SM0486

l. Simple comparisons. The simple method of comparing two weights is to let

them hang from opposite ends of a lever which is supported and pivoted at its

center.

Exact measurements require that you know the ratio of the beam (lever)

arms; that you suspend the weights from equal, corresponding points from each of

the ends of the beam; and that the friction at the pivot point be reduced to its

lowest value.

m. Measurement methods.

Some of the methods used for weight measurements are

as follows:

(1) Direct method - Place the sample (unknown) weight on one of the pans

suspended from one of the beam (lever) arms, and the calibrated weights on the

other pan.

(2) Transposition method - Perform two successive direct

weighings,

reversing the sample and weight positions in the second weighing.

(3) Substitution method - Place the unknown in the right pan and

counterbalance with calibrated metal weights placed in the left pan.

Bring the

balance into equilibrium, first by the addition of weights to the left-hand pan and

second by the movement of the left-hand rider (metal accessory placed on the beam)

while the right-hand rider remains at zero. Replace the unknown in the right pan

with standard weights and move the right rider to the same equilibrium point as

before.

The weight of the unknown is the sum of the substituted weights and the

reading of the rider.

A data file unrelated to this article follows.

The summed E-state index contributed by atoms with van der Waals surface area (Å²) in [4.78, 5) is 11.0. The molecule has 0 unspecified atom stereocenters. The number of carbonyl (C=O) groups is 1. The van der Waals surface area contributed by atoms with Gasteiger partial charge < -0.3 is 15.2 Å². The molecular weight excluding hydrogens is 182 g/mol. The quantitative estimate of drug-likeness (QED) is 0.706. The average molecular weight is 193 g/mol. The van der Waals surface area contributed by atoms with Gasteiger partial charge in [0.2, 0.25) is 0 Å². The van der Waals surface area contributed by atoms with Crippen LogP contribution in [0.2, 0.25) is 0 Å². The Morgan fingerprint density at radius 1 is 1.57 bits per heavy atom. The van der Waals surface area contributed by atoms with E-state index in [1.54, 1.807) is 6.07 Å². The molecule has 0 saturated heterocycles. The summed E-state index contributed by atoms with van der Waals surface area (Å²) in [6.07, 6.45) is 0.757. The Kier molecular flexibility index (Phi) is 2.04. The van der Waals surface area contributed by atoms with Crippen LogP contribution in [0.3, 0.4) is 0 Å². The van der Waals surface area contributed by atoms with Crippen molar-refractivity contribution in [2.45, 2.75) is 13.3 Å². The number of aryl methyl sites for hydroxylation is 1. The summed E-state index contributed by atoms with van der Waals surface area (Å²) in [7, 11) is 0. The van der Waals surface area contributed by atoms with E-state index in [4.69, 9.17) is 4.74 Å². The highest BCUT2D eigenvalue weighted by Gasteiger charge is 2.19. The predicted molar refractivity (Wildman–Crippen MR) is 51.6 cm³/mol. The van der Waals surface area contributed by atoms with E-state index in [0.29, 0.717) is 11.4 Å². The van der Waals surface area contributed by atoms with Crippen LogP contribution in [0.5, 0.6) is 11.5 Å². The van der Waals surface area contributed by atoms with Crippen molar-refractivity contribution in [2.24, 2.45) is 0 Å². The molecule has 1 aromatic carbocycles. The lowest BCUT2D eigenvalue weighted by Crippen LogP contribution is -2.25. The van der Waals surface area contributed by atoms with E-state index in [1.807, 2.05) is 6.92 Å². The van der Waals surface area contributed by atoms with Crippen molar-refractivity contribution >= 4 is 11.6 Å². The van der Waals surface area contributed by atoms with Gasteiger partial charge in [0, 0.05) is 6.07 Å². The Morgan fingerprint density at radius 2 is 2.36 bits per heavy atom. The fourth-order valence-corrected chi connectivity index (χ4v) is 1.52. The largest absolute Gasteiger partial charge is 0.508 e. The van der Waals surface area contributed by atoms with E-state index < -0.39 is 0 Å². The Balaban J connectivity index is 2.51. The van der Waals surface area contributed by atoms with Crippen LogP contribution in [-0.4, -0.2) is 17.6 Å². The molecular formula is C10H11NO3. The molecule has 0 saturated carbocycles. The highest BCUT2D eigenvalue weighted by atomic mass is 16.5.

n. Let us examine each of the measurement methods listed to be sure that you

understand the principle used. In the statement which described the direct weight

measurement method, we are referring to the use of a balance such as the one

represented in Figure 3.

When the calibrated weights on the right pan

counterbalance the unknown mass on the left pan, the weights of the known and

unknown masses should be within 3 to 5 grams of each other. The condition whereby

the two weights are nearly equal is evidenced by the fact that the instrument

pointer no longer moves.

When the nearly balanced condition is reached, the pan

arrests (devices designed to restrict the movement of pans) are released. The pans

are released so that the right-hand rider on the beam shown in Figure 4 can be

manipulated until the pointer in Figure 3 remains between the extreme graduation

marks on the scale. After you bring the balance into approximate equilibrium, the

total weight on the left hanger (unknown mass) is the sum of:

(1) The weights on the right side.

(2) The effective weight of the rider or beam weight determined by its

position.

(3) Plus or minus the swing of the pointer interpreted in milligrams.